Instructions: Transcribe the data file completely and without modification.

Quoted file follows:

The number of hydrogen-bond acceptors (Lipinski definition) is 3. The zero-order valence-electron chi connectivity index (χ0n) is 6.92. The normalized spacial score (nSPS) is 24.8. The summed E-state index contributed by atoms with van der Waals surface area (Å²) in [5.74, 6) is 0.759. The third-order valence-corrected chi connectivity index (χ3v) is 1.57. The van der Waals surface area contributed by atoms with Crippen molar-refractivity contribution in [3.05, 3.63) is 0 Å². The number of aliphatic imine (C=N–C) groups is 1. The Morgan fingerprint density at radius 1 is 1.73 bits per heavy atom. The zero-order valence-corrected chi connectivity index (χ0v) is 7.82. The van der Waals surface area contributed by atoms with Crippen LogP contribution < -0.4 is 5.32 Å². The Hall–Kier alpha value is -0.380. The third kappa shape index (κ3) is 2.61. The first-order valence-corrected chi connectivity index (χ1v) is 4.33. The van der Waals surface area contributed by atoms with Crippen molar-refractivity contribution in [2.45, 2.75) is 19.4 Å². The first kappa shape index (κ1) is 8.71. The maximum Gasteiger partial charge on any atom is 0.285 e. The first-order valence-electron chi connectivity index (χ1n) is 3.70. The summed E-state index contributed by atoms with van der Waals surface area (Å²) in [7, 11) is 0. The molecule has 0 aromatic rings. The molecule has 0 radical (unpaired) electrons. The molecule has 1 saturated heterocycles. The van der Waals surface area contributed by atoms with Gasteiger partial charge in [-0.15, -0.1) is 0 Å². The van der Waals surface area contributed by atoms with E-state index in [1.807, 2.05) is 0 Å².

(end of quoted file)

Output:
The number of hydrogen-bond acceptors (Lipinski definition) is 3. The zero-order valence-electron chi connectivity index (χ0n) is 6.92. The normalized spacial score (nSPS) is 24.8. The summed E-state index contributed by atoms with van der Waals surface area (Å²) in [5.74, 6) is 0.759. The third-order valence-corrected chi connectivity index (χ3v) is 1.57. The van der Waals surface area contributed by atoms with Crippen molar-refractivity contribution in [3.05, 3.63) is 0 Å². The number of aliphatic imine (C=N–C) groups is 1. The Morgan fingerprint density at radius 1 is 1.73 bits per heavy atom. The zero-order valence-corrected chi connectivity index (χ0v) is 7.82. The van der Waals surface area contributed by atoms with Crippen LogP contribution < -0.4 is 5.32 Å². The Hall–Kier alpha value is -0.380. The third kappa shape index (κ3) is 2.61. The first-order valence-corrected chi connectivity index (χ1v) is 4.33. The van der Waals surface area contributed by atoms with Crippen molar-refractivity contribution in [2.45, 2.75) is 19.4 Å². The first kappa shape index (κ1) is 8.71. The maximum Gasteiger partial charge on any atom is 0.285 e. The first-order valence-electron chi connectivity index (χ1n) is 3.70. The summed E-state index contributed by atoms with van der Waals surface area (Å²) in [7, 11) is 0. The molecule has 0 aromatic rings. The molecule has 0 radical (unpaired) electrons. The molecule has 1 saturated heterocycles. The van der Waals surface area contributed by atoms with Gasteiger partial charge in [-0.15, -0.1) is 0 Å². The van der Waals surface area contributed by atoms with E-state index in [1.807, 2.05) is 0 Å².